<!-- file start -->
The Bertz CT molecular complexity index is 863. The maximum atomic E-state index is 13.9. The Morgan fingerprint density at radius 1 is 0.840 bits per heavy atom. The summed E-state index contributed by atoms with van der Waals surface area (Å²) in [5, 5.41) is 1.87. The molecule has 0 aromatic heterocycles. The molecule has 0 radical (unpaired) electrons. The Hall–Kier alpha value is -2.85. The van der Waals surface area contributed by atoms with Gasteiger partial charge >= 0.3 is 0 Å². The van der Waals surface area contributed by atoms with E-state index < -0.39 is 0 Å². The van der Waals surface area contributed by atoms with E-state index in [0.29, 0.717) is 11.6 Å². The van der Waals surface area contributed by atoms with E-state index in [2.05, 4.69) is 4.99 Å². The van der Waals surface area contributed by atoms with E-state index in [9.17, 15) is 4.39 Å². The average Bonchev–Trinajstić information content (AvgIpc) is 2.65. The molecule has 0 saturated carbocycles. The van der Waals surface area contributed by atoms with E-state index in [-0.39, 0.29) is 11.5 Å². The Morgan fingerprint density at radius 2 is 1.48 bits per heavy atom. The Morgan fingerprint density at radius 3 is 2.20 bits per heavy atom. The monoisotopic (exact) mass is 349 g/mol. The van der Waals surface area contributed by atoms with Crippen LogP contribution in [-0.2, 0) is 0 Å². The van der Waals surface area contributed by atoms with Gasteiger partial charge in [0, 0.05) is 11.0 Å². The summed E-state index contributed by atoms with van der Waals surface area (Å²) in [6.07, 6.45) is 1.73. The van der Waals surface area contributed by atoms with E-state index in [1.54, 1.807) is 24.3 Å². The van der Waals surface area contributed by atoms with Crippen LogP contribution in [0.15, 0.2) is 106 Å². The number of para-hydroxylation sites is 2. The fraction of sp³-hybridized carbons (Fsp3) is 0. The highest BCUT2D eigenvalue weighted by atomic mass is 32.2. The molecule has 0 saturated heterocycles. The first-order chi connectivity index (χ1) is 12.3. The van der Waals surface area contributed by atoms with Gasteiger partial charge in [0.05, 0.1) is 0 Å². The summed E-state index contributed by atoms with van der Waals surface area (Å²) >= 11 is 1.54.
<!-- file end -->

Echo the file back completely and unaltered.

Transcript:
The Bertz CT molecular complexity index is 863. The maximum atomic E-state index is 13.9. The Morgan fingerprint density at radius 1 is 0.840 bits per heavy atom. The summed E-state index contributed by atoms with van der Waals surface area (Å²) in [5, 5.41) is 1.87. The molecule has 0 aromatic heterocycles. The molecule has 0 radical (unpaired) electrons. The Hall–Kier alpha value is -2.85. The van der Waals surface area contributed by atoms with Gasteiger partial charge >= 0.3 is 0 Å². The van der Waals surface area contributed by atoms with E-state index < -0.39 is 0 Å². The van der Waals surface area contributed by atoms with E-state index in [0.29, 0.717) is 11.6 Å². The van der Waals surface area contributed by atoms with E-state index in [2.05, 4.69) is 4.99 Å². The van der Waals surface area contributed by atoms with E-state index in [9.17, 15) is 4.39 Å². The average Bonchev–Trinajstić information content (AvgIpc) is 2.65. The molecule has 0 saturated carbocycles. The van der Waals surface area contributed by atoms with E-state index in [-0.39, 0.29) is 11.5 Å². The Morgan fingerprint density at radius 2 is 1.48 bits per heavy atom. The Morgan fingerprint density at radius 3 is 2.20 bits per heavy atom. The monoisotopic (exact) mass is 349 g/mol. The van der Waals surface area contributed by atoms with Crippen LogP contribution in [-0.2, 0) is 0 Å². The van der Waals surface area contributed by atoms with Gasteiger partial charge in [0, 0.05) is 11.0 Å². The summed E-state index contributed by atoms with van der Waals surface area (Å²) in [6.07, 6.45) is 1.73. The van der Waals surface area contributed by atoms with E-state index in [1.54, 1.807) is 24.3 Å². The van der Waals surface area contributed by atoms with Crippen LogP contribution in [0.15, 0.2) is 106 Å². The number of para-hydroxylation sites is 2. The fraction of sp³-hybridized carbons (Fsp3) is 0. The highest BCUT2D eigenvalue weighted by atomic mass is 32.2. The molecule has 0 saturated heterocycles. The first-order chi connectivity index (χ1) is 12.3. The van der Waals surface area contributed by atoms with Gasteiger partial charge in [0.05, 0.1) is 0 Å². The summed E-state index contributed by atoms with van der Waals surface area (Å²) >= 11 is 1.54.